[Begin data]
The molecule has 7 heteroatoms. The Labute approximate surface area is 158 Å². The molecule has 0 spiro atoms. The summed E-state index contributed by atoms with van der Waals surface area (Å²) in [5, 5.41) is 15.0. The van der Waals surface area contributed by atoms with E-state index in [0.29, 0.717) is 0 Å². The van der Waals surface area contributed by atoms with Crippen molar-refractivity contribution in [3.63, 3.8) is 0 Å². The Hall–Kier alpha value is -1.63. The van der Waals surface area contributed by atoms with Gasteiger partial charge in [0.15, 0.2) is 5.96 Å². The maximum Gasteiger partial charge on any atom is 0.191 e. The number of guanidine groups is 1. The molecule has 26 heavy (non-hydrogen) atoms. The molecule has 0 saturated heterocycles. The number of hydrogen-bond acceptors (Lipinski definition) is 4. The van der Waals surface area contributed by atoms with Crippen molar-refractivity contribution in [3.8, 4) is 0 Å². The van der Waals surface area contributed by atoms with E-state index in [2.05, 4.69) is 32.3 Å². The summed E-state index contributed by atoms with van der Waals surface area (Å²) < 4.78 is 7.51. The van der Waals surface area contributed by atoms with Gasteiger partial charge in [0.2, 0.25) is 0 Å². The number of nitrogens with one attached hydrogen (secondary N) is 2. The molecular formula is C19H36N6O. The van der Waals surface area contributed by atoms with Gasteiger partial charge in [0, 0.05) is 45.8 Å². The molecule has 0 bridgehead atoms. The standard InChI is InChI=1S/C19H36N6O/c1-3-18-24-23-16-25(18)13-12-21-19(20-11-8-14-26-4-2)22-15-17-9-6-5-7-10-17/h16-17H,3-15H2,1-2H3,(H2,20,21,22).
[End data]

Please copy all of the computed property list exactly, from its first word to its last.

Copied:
The molecule has 7 heteroatoms. The Labute approximate surface area is 158 Å². The molecule has 0 spiro atoms. The summed E-state index contributed by atoms with van der Waals surface area (Å²) in [5, 5.41) is 15.0. The van der Waals surface area contributed by atoms with E-state index in [0.29, 0.717) is 0 Å². The van der Waals surface area contributed by atoms with Crippen molar-refractivity contribution in [3.63, 3.8) is 0 Å². The Hall–Kier alpha value is -1.63. The van der Waals surface area contributed by atoms with Gasteiger partial charge in [0.15, 0.2) is 5.96 Å². The maximum Gasteiger partial charge on any atom is 0.191 e. The number of guanidine groups is 1. The molecule has 26 heavy (non-hydrogen) atoms. The molecule has 0 saturated heterocycles. The number of hydrogen-bond acceptors (Lipinski definition) is 4. The van der Waals surface area contributed by atoms with Crippen molar-refractivity contribution in [3.8, 4) is 0 Å². The van der Waals surface area contributed by atoms with E-state index in [2.05, 4.69) is 32.3 Å². The summed E-state index contributed by atoms with van der Waals surface area (Å²) < 4.78 is 7.51. The van der Waals surface area contributed by atoms with Gasteiger partial charge in [0.2, 0.25) is 0 Å². The number of nitrogens with one attached hydrogen (secondary N) is 2. The molecular formula is C19H36N6O. The van der Waals surface area contributed by atoms with Gasteiger partial charge in [0, 0.05) is 45.8 Å². The molecule has 0 bridgehead atoms. The standard InChI is InChI=1S/C19H36N6O/c1-3-18-24-23-16-25(18)13-12-21-19(20-11-8-14-26-4-2)22-15-17-9-6-5-7-10-17/h16-17H,3-15H2,1-2H3,(H2,20,21,22).